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PING - informal chairs summary for 4 March 2014 f2f

From: Christine Runnegar <runnegar@isoc.org>
Date: Fri, 7 Mar 2014 09:17:59 +0000
To: "public-privacy (W3C mailing list)" <public-privacy@w3.org>
Message-ID: <34ED7BDF-C2E7-488A-A52A-D7E71A81B62B@isoc.org>
Dear colleagues,

We had an informal face-to-face meeting alongside IETF89 on Tuesday 4 March 2014 (14 attendees). 
Thank you to those who were able to join us. It was a really great discussion.

informal chairs' summary

1. Welcome, introductions and overview of PING for newcomers

2. Fingerprinting guidance for Web specification authors (Nick Doty)

Nick: There is quite a lot of work in the IETF that touches on fingerprints and identifiers (e.g. identifiers in TLS handshakes) so it is useful to connect to this work and the approach being taken in the IETF. In the Web context, there is still a lot of pushback along the lines that effectively mitigating fingerprinting is not feasible. However, the consensus in the room is that (a) it is worth attempting to mitigate at least some forms and circumstances of fingerprinting and (b) making its occurrence more detectable by researchers and regulators.

Two potential mitigations were raised and discussed: (a) obfuscating the fingerprint by generating a string that fakes the browser type response; (b) running a virtual machine with a fake browser fingerprint. While there are some plug-ins that achieve (a), they don't really provide effective obfuscation because there are some many different functionalities across browsers that it is really difficult to effectively hide which browser is being used. Tor recommends the virtual machine approach as a means to make Tor users appear the same. There was a query about whether "private browsing mode" could become a mode where fonts and other browser features/functionalities are hidden?

Wendy suggested that it could be helpful either in this document or another document to work through some of the trade-offs between functionality and fingerprinting.

There was also some discussion as to what analysis to perform - specifically threat-based (traditional security approach), risk-based, rights-based - and comments that there can be bad privacy outcomes even before there is actual measurable "harm". Some users do not want to have their browsing history correlated and/or they assume they are anonymous when they browse the Web. Simply collecting data puts that data at risk of data breach, misuse, government access, chilling effects of the collection, third-party use, etc. Also, fingerprinting has been used for price discrimination (e.g. airline example).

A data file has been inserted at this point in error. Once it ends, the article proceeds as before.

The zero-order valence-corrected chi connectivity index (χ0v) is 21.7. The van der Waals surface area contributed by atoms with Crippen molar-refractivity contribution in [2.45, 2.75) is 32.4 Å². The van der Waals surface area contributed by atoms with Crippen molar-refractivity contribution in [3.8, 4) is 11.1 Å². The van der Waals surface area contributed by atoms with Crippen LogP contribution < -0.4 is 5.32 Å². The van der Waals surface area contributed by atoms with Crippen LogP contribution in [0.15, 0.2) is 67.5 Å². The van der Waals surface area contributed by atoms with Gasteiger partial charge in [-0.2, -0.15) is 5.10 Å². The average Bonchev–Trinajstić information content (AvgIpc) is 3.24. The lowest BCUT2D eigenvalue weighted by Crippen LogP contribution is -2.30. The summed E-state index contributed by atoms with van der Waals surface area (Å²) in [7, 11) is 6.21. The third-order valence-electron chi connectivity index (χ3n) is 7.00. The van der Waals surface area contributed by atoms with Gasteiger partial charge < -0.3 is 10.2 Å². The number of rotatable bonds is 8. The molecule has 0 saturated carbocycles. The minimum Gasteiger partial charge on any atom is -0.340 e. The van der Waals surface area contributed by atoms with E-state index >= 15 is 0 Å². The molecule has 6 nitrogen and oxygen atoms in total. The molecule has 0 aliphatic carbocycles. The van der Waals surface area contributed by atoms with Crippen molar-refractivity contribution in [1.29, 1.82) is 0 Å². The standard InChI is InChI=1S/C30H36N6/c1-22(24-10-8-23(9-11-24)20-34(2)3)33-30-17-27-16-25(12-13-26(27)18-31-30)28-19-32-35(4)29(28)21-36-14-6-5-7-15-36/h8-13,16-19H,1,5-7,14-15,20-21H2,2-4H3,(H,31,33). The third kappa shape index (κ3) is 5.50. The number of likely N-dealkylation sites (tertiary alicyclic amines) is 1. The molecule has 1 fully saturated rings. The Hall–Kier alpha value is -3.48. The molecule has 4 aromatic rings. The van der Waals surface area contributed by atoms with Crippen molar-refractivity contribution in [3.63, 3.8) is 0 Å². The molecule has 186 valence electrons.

Joe Hall gave a pointer to a paper from CDT - Why Collection Matters: Surveillance as a de facto privacy harm [1].

Caching-types of fingerprinting (whether e-tag or something else) seem to be the most substantial and most difficult to address.

Next steps => 

Nick will produce a revised draft. Text and/or additional editors are welcome.

3. Privacy Reviews

Joe Hall will be meeting with Frank Dawson on Friday in Washington D.C. "rolling up their sleeves" to work on a privacy review process and an exemplar for a privacy considerations section. Frank Dawson has developed a draft process for privacy reviews (SPA) which is more in the nature of a decision-tree rather than a simple checklist. A more lightweight solution may be needed for the W3C.

There was some discussion as to the appropriate candidate for this exercise. GetUserMedia, or Content Service Policy (if the editors, WG chairs are agreeable) were two suggested candidates. 

We also discussed the possibility a combined W3C-IETF privacy review of common work (e.g. WebRTC-RTCWeb). 

Note: The STREWS project has been undertaking a security analysis of WebRTC which should be available in the short term.

Next steps => 

Joe Hall and Frank Dawson to work on an exemplar privacy review (perhaps GetUserMedia or CSP) and a light-weight review process. 
Chairs to socialize the idea of a combined W3C-IETF privacy review of WebRTC and RTCWeb. 

4. Privacy considerations for Web specifications

Hannes Tschofenig has prepared a draft. Additional work is needed. RFC 6973 is a useful starting point, but there are likely to be additional or different considerations for the Web.

5. Privacy and Security reviews (Wendy Seltzer)

There are some discussions internally about building a privacy and security consulting and review function. Feedback as to how to engage that expertise and provide an early interface between experts is welcome. There was some discussion about the idea of some sort of joint guidance on security and privacy and a proposal for PING and the Web Security Interest Group to work together on reviews.

Next steps => 

Chairs to propose to the Web Security Interest Group chairs that the IG join PING calls and IGs work together on combined privacy and security reviews

6. W3C Privacy Activity Web

http://www.w3.org/Privacy/

This needs to be updated.

Next steps =>

Chairs (with Nick) to update the PING content.

7. Other

There is some interest in doing some specific work on mobile privacy in the W3C. 

Mark Lizar pointed the group to Mobile Location Analytics Code of Practice [2] and queried whether there might be some overlap between this work and the W3C's privacy activity.

[1] http://www.futureofprivacy.org/wp-content/uploads/Brookman-Why-Collection-Matters.pdf
[2] http://www.futureofprivacy.org/wp-content/uploads/10.22.13-FINAL-MLA-Code.pdf

Christine and Tara

Received on Friday, 7 March 2014 09:18:30 UTC

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